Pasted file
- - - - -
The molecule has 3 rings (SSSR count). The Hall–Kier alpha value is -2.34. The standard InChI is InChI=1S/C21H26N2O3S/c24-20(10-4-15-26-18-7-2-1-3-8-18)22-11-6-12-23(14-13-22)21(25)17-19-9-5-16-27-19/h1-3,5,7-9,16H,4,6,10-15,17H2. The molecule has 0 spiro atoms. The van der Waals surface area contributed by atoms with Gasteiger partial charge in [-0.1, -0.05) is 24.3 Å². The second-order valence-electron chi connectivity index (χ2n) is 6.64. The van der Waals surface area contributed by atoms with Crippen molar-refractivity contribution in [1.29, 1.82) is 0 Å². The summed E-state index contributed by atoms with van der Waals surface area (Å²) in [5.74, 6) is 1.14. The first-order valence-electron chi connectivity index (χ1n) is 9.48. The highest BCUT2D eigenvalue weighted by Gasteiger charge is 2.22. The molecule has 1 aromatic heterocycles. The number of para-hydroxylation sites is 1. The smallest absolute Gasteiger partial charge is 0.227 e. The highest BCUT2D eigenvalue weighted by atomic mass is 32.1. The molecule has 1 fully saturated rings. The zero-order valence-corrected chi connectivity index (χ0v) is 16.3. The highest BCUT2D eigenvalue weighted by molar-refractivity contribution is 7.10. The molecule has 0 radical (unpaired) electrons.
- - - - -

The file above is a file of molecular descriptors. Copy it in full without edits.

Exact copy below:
The molecule has 3 rings (SSSR count). The Hall–Kier alpha value is -2.34. The standard InChI is InChI=1S/C21H26N2O3S/c24-20(10-4-15-26-18-7-2-1-3-8-18)22-11-6-12-23(14-13-22)21(25)17-19-9-5-16-27-19/h1-3,5,7-9,16H,4,6,10-15,17H2. The molecule has 0 spiro atoms. The van der Waals surface area contributed by atoms with Gasteiger partial charge in [-0.1, -0.05) is 24.3 Å². The second-order valence-electron chi connectivity index (χ2n) is 6.64. The van der Waals surface area contributed by atoms with Crippen molar-refractivity contribution in [1.29, 1.82) is 0 Å². The summed E-state index contributed by atoms with van der Waals surface area (Å²) in [5.74, 6) is 1.14. The first-order valence-electron chi connectivity index (χ1n) is 9.48. The highest BCUT2D eigenvalue weighted by Gasteiger charge is 2.22. The molecule has 1 aromatic heterocycles. The number of para-hydroxylation sites is 1. The smallest absolute Gasteiger partial charge is 0.227 e. The highest BCUT2D eigenvalue weighted by atomic mass is 32.1. The molecule has 1 fully saturated rings. The zero-order valence-corrected chi connectivity index (χ0v) is 16.3. The highest BCUT2D eigenvalue weighted by molar-refractivity contribution is 7.10. The molecule has 0 radical (unpaired) electrons.